Interpreting the Wigner–Eckart Theorem

Studies in History and Philosophy of Science Part A 87 (C):28-43 (2021)
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The Wigner--Eckart theorem is central to the application of symmetry principles throughout atomic, molecular, and nuclear physics. Nevertheless, the theorem has a puzzling feature: it is dispensable for solving problems within these domains, since elementary methods suffice. To account for the significance of the theorem, I first contrast it with an elementary approach to calculating matrix elements. Next, I consider three broad strategies for interpreting the theorem: conventionalism, fundamentalism, and conceptualism. I argue that the conventionalist framework is unnecessarily pragmatic, while the fundamentalist framework requires more ontological commitments than necessary. Conceptualism avoids both defects, accounting for the theorem's significance in terms of how it epistemically restructures the calculation of matrix elements. Specifically, the Wigner--Eckart theorem modularizes and unifies matrix element problems, thereby changing what we need to know to solve them.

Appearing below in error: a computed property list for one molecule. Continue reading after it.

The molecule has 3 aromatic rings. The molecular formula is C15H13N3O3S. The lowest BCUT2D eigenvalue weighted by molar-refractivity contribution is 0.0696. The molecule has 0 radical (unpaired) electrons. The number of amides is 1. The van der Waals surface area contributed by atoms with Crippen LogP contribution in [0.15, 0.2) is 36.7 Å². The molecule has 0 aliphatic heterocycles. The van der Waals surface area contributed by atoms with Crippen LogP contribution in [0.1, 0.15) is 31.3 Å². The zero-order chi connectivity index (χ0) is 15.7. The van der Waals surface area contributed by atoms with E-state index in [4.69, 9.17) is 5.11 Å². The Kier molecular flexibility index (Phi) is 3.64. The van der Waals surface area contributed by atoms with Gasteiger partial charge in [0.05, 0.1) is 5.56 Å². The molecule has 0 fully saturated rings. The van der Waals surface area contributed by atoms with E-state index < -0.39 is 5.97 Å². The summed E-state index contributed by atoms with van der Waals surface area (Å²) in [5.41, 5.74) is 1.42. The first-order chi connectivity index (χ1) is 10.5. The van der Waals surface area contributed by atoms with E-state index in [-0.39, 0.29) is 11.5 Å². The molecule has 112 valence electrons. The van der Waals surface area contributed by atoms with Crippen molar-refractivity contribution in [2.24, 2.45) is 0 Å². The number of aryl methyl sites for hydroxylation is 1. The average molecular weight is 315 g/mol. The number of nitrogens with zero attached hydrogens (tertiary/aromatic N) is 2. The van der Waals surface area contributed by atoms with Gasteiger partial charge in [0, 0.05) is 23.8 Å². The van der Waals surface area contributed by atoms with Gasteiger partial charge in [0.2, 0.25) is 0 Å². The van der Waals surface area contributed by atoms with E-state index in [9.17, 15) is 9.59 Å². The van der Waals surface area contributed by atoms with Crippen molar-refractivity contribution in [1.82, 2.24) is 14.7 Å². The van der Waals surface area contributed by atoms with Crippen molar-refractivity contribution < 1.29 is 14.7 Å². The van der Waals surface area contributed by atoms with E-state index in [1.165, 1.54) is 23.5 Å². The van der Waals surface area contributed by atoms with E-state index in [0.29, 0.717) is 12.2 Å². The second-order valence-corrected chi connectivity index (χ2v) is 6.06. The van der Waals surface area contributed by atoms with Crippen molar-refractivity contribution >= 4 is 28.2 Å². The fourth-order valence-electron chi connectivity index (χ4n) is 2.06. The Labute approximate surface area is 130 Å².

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Josh Hunt
University of Michigan, Ann Arbor

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New work for a theory of universals.David K. Lewis - 1983 - Australasian Journal of Philosophy 61 (4):343-377.
The problem of variable choice.James Woodward - 2016 - Synthese 193 (4):1047-1072.
Laws and meta-laws of nature: Conservation laws and symmetries.Marc Lange - 2007 - Studies in History and Philosophy of Science Part B: Studies in History and Philosophy of Modern Physics 38 (3):457-481.

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